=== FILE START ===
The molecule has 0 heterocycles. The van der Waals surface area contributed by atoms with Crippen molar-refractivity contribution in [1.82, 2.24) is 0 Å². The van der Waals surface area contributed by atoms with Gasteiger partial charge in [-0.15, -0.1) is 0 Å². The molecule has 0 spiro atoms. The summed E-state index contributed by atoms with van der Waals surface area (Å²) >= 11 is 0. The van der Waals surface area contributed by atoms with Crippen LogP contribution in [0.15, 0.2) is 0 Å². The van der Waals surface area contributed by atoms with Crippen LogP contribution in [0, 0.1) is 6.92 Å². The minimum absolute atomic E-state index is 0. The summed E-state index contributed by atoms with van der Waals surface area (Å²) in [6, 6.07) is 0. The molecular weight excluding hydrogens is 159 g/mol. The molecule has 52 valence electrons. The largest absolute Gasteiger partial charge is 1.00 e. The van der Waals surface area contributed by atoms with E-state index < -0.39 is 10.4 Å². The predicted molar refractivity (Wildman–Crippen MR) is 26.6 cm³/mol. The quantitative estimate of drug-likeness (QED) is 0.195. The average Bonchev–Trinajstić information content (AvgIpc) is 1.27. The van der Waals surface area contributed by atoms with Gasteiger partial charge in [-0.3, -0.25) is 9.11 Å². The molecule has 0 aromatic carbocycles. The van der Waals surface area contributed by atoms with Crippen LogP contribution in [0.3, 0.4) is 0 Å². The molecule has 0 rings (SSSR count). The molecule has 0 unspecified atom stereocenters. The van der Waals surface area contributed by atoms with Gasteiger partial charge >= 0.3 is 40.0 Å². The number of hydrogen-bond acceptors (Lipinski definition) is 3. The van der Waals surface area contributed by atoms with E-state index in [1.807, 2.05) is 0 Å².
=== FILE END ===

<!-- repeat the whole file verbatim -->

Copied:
The molecule has 0 heterocycles. The van der Waals surface area contributed by atoms with Crippen molar-refractivity contribution in [1.82, 2.24) is 0 Å². The van der Waals surface area contributed by atoms with Gasteiger partial charge in [-0.15, -0.1) is 0 Å². The molecule has 0 spiro atoms. The summed E-state index contributed by atoms with van der Waals surface area (Å²) >= 11 is 0. The van der Waals surface area contributed by atoms with Crippen LogP contribution in [0.15, 0.2) is 0 Å². The van der Waals surface area contributed by atoms with Crippen LogP contribution in [0, 0.1) is 6.92 Å². The minimum absolute atomic E-state index is 0. The summed E-state index contributed by atoms with van der Waals surface area (Å²) in [6, 6.07) is 0. The molecular weight excluding hydrogens is 159 g/mol. The molecule has 52 valence electrons. The largest absolute Gasteiger partial charge is 1.00 e. The van der Waals surface area contributed by atoms with E-state index < -0.39 is 10.4 Å². The predicted molar refractivity (Wildman–Crippen MR) is 26.6 cm³/mol. The quantitative estimate of drug-likeness (QED) is 0.195. The average Bonchev–Trinajstić information content (AvgIpc) is 1.27. The van der Waals surface area contributed by atoms with Gasteiger partial charge in [-0.3, -0.25) is 9.11 Å². The molecule has 0 aromatic carbocycles. The van der Waals surface area contributed by atoms with Crippen LogP contribution in [0.3, 0.4) is 0 Å². The molecule has 0 rings (SSSR count). The molecule has 0 unspecified atom stereocenters. The van der Waals surface area contributed by atoms with Gasteiger partial charge >= 0.3 is 40.0 Å². The number of hydrogen-bond acceptors (Lipinski definition) is 3. The van der Waals surface area contributed by atoms with E-state index in [1.807, 2.05) is 0 Å².